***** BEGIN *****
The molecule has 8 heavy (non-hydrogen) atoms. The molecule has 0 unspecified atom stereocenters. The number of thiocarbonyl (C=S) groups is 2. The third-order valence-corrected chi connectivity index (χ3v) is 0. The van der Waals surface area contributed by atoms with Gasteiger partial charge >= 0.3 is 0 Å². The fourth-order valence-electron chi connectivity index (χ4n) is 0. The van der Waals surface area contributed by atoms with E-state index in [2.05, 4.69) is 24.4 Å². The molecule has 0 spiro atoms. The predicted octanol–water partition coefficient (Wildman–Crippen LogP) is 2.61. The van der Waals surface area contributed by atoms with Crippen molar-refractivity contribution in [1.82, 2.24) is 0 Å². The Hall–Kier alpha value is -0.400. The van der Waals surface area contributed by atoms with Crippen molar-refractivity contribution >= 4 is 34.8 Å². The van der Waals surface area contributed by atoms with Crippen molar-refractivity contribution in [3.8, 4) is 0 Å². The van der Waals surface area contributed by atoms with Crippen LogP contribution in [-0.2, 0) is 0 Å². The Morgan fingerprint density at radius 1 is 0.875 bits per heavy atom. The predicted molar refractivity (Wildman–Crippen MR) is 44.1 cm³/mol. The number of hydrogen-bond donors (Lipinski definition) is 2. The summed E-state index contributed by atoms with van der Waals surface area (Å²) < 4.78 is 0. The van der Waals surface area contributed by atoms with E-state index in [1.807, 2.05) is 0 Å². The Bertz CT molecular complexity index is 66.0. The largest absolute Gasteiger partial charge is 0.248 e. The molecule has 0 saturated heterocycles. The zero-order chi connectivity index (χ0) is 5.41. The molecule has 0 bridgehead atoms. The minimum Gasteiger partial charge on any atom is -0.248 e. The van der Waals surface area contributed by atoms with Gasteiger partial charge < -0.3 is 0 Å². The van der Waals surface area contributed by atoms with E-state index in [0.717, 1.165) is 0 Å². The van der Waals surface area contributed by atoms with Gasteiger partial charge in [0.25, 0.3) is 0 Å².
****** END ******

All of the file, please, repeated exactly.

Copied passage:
The molecule has 8 heavy (non-hydrogen) atoms. The molecule has 0 unspecified atom stereocenters. The number of thiocarbonyl (C=S) groups is 2. The third-order valence-corrected chi connectivity index (χ3v) is 0. The van der Waals surface area contributed by atoms with Gasteiger partial charge >= 0.3 is 0 Å². The fourth-order valence-electron chi connectivity index (χ4n) is 0. The van der Waals surface area contributed by atoms with E-state index in [2.05, 4.69) is 24.4 Å². The molecule has 0 spiro atoms. The predicted octanol–water partition coefficient (Wildman–Crippen LogP) is 2.61. The van der Waals surface area contributed by atoms with Crippen molar-refractivity contribution in [1.82, 2.24) is 0 Å². The Hall–Kier alpha value is -0.400. The van der Waals surface area contributed by atoms with Crippen molar-refractivity contribution >= 4 is 34.8 Å². The van der Waals surface area contributed by atoms with Crippen molar-refractivity contribution in [3.8, 4) is 0 Å². The van der Waals surface area contributed by atoms with Crippen LogP contribution in [-0.2, 0) is 0 Å². The Morgan fingerprint density at radius 1 is 0.875 bits per heavy atom. The predicted molar refractivity (Wildman–Crippen MR) is 44.1 cm³/mol. The number of hydrogen-bond donors (Lipinski definition) is 2. The summed E-state index contributed by atoms with van der Waals surface area (Å²) < 4.78 is 0. The van der Waals surface area contributed by atoms with E-state index in [1.807, 2.05) is 0 Å². The Bertz CT molecular complexity index is 66.0. The largest absolute Gasteiger partial charge is 0.248 e. The molecule has 0 saturated heterocycles. The zero-order chi connectivity index (χ0) is 5.41. The molecule has 0 bridgehead atoms. The minimum Gasteiger partial charge on any atom is -0.248 e. The van der Waals surface area contributed by atoms with Gasteiger partial charge < -0.3 is 0 Å². The van der Waals surface area contributed by atoms with E-state index in [0.717, 1.165) is 0 Å². The van der Waals surface area contributed by atoms with Gasteiger partial charge in [0.25, 0.3) is 0 Å².